Jugaa Interview

Jugaa’s guitarist, founder, main songwriter and chief exporter of their heaviness to foreign lands – Vishal Rai – is an important figure in the Nepali hardcore/metal scene, whether he likes to admit it or not. Since 2007, Jugaa has put out 1 demo, 2 EP’s, 2 splits, and 1 compilation. They’ve also shared the stage with Singaporean grindcore act Wormrot at Undergrind fest in India, where Jugaa showed off their Himalayan Hardcore sound to a non-Nepali audience for the first time. He’s also a punk rock veteran, a part of the infamous band I2ST back in the early 2000’s. But at the end of it, Vishal’s just a cool, knowledgeable bloke. I’d like to pretend this interview was conducted at a bar over a few beers, but I hope to have that honor some day when my own band plays in Nepal!

Jugaa Lineup


– Hey Vishal. What’s up and how’s the preparation for Silence Festival going?
We’ve barely been able to get together once a week to rehearse and our drummer keeps forgetting his parts. Things are going to be disastrous. Haha.


– Tell us a bit about the background of the band and the line-up. What was the purpose behind Jugaa’s formation and is it still on the same track as the early days?
Our old band (I2ST) stopped playing in 2005, I think. After a year or so of inactivity, we were itching to play again but not as I2ST. That band had a time and a place and that time had clearly passed. That’s when the most evil man in Kathmandu, Ranav from Cruentus (the best black metal band this country has produced), stepped in on vocals.

The purpose behind Jugaa’s formation has always been the same – to create dark, heavy hardcore.


– You guys were on the Ghalazat compilation. How’s the compilation been recieved thus far?
It’s been received pretty well, I guess. More than that, it was just a relief to get it out after months of delays. It was certainly cool to be on a compilation with our good friends, with a cover designed by an artist who’s worked with some of my favourite bands – Jacob Parmentier of Abernathy Designs.




– Looking at Jugaa’s sound, there’s definitely a strange melting pot of influences from black metal to NYHC. How do you make it work, with regards to the songwriting process and individual influences of the members?
Well, it’s an amalgamation of having a myriad of influences and the art of stealing riffs, which I consider myself a student of. Hahaha. I’m responsible for a majority of the songwriting, which I do alone at home, so the influences of the other members don’t really come into play until we get together. And then, what I’ve envisioned usually turns out to be completely different once the drums and vocals come in because they have their own style of doing things.

People have compared us to bands I’ve never heard of, some even obscure (at least to me) death metal, and I find that very amusing and intriguing.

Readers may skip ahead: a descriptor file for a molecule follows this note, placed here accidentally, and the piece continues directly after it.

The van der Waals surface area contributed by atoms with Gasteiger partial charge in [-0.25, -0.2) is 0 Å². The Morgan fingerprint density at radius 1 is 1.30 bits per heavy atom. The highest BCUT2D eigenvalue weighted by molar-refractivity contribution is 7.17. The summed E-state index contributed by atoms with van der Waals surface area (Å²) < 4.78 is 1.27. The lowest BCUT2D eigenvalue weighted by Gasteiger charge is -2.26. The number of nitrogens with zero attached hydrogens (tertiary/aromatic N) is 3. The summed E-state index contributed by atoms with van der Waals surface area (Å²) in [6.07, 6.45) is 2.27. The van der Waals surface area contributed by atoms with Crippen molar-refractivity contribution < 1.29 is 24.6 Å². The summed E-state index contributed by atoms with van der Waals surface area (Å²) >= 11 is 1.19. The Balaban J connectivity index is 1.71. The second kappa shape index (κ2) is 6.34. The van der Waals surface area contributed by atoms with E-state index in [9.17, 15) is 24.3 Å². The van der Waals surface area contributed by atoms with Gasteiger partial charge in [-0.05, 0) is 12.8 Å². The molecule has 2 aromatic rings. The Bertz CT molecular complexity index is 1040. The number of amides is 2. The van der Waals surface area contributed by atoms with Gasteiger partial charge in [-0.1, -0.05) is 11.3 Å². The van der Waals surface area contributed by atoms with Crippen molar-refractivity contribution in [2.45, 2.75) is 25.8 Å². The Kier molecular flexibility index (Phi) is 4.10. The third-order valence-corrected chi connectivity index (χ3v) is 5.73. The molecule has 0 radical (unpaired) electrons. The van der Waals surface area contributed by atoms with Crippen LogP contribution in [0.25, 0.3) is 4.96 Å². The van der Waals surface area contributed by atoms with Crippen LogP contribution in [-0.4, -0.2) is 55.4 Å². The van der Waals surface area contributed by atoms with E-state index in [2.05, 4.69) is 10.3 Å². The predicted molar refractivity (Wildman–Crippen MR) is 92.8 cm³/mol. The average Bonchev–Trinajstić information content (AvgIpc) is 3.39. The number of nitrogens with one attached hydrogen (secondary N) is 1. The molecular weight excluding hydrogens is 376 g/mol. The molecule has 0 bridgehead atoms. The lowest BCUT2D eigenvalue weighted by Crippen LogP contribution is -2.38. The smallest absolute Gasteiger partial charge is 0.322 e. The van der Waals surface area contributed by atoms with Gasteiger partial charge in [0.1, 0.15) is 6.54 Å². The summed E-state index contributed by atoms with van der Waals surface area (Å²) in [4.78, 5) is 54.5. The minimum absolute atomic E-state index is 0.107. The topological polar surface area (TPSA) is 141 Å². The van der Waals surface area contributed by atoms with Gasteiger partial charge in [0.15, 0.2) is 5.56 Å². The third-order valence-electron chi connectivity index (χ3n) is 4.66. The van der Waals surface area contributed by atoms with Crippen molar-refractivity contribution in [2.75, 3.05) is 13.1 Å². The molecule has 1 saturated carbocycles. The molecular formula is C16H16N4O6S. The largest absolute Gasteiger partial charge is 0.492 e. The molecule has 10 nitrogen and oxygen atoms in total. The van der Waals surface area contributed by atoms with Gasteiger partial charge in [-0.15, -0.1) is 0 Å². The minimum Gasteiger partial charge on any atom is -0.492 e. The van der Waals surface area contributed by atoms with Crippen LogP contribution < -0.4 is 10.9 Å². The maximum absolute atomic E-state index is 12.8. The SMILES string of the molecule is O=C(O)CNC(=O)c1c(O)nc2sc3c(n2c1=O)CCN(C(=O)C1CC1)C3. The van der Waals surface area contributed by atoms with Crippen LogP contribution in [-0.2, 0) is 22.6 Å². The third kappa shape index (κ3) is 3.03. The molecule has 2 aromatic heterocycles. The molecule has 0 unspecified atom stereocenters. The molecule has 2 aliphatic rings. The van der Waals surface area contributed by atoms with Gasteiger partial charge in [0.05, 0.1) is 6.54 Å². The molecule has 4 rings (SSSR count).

– In the last 3 years the Hardcore scene has been harkening back to the days of the 90’s Metallic Hardcore era, but bringing in some HM-2 influences from Sweden too. Where does Jugaa fit into the realm of heavy music today, in your opinion?
I don’t know, man, I’ve never thought of things that way. We’re just a band from a tiny country in the armpit of the world – South Asia – trying to have a good time playing heavy music.


– You’re always on the look out for new heavy music and such. What are the best new hardcore bands in your opinion?
I’ll limit this to bands that only have demos so far. Most of them play 90’s style heavy hardcore/metalcore. I’m biased since that’s my favourite style.

Incitement – http://incitement.bandcamp.com/
Below – http://atonementrecords.limitedrun.com/products/516337-below-demo-2013
Jukai – http://jukai.bandcamp.com/
xRepentancex – http://xrepentancex.bandcamp.com/
Pulled Under – http://pulledunderhc.bandcamp.com
Outer Heaven – http://outerheavenpa.bandcamp.com/



– What about the music scene in Nepal. You’ve been involved in making music for well over a decade now, how have things changed since back in the I2ST era?
Many things have changed and a lot has stayed the same but it’s definitely gotten bigger, that’s for sure. Nepal has to be one of the few countries where attendees at “underground” concerts outnumber those of the mainstream pop/rock variety. A decade ago you were lucky if you could play a show a month, now there are shows every other weekend. Besides that, I wouldn’t know because I’m not as involved as I used to be. Kids do seem to be having fun though, and that’s all that matters.


– Do you think people are right to call I2ST a legendary band as far as Punk Rock in KTM is concerned?
I think people call I2ST legendary because of the warped “old is good” belief. In all likelihood, people who call us that are younger kids who weren’t around when we were active. We just happened to be one of the first punk bands in this country. They probably heard about us from older folk or read about us somewhere and, since they weren’t around then, it created an aura of mystique. It’s all good though, who wouldn’t want to be termed “legendary” even when you know you don’t really deserve it? hahaha.